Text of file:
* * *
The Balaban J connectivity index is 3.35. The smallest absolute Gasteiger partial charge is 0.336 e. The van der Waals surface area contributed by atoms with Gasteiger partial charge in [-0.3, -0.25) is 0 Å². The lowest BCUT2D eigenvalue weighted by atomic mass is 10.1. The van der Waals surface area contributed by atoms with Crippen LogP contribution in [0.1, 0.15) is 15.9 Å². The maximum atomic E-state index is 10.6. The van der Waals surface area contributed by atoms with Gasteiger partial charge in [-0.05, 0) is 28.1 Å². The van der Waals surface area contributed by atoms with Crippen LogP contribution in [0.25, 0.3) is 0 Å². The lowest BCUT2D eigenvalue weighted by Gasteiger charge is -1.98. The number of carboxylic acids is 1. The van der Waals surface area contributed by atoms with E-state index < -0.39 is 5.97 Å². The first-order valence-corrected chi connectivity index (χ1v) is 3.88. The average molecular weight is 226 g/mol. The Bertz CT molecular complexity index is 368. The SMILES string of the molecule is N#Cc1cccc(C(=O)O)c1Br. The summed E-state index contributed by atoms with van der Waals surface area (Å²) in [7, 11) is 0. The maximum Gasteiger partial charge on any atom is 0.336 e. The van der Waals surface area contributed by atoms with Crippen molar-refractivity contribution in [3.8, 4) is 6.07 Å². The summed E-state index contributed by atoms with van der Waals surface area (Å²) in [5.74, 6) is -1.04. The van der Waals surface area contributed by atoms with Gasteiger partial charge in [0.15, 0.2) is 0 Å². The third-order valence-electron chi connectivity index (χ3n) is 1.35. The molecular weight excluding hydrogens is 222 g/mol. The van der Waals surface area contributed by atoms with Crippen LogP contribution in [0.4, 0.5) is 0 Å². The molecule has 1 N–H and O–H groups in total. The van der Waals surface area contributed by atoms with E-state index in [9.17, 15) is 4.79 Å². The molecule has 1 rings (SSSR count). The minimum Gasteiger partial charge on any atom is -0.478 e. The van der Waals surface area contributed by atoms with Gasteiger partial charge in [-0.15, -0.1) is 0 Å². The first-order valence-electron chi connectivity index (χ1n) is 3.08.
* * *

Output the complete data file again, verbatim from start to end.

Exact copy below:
The Balaban J connectivity index is 3.35. The smallest absolute Gasteiger partial charge is 0.336 e. The van der Waals surface area contributed by atoms with Gasteiger partial charge in [-0.3, -0.25) is 0 Å². The lowest BCUT2D eigenvalue weighted by atomic mass is 10.1. The van der Waals surface area contributed by atoms with Crippen LogP contribution in [0.1, 0.15) is 15.9 Å². The maximum atomic E-state index is 10.6. The van der Waals surface area contributed by atoms with Gasteiger partial charge in [-0.05, 0) is 28.1 Å². The van der Waals surface area contributed by atoms with Crippen LogP contribution in [0.25, 0.3) is 0 Å². The lowest BCUT2D eigenvalue weighted by Gasteiger charge is -1.98. The number of carboxylic acids is 1. The van der Waals surface area contributed by atoms with E-state index < -0.39 is 5.97 Å². The first-order valence-corrected chi connectivity index (χ1v) is 3.88. The average molecular weight is 226 g/mol. The Bertz CT molecular complexity index is 368. The SMILES string of the molecule is N#Cc1cccc(C(=O)O)c1Br. The summed E-state index contributed by atoms with van der Waals surface area (Å²) in [7, 11) is 0. The maximum Gasteiger partial charge on any atom is 0.336 e. The van der Waals surface area contributed by atoms with Crippen molar-refractivity contribution in [3.8, 4) is 6.07 Å². The summed E-state index contributed by atoms with van der Waals surface area (Å²) in [5.74, 6) is -1.04. The van der Waals surface area contributed by atoms with Gasteiger partial charge in [0.15, 0.2) is 0 Å². The third-order valence-electron chi connectivity index (χ3n) is 1.35. The molecular weight excluding hydrogens is 222 g/mol. The van der Waals surface area contributed by atoms with Crippen LogP contribution in [0.4, 0.5) is 0 Å². The molecule has 1 N–H and O–H groups in total. The van der Waals surface area contributed by atoms with E-state index in [9.17, 15) is 4.79 Å². The molecule has 1 rings (SSSR count). The minimum Gasteiger partial charge on any atom is -0.478 e. The van der Waals surface area contributed by atoms with Gasteiger partial charge in [-0.15, -0.1) is 0 Å². The first-order valence-electron chi connectivity index (χ1n) is 3.08.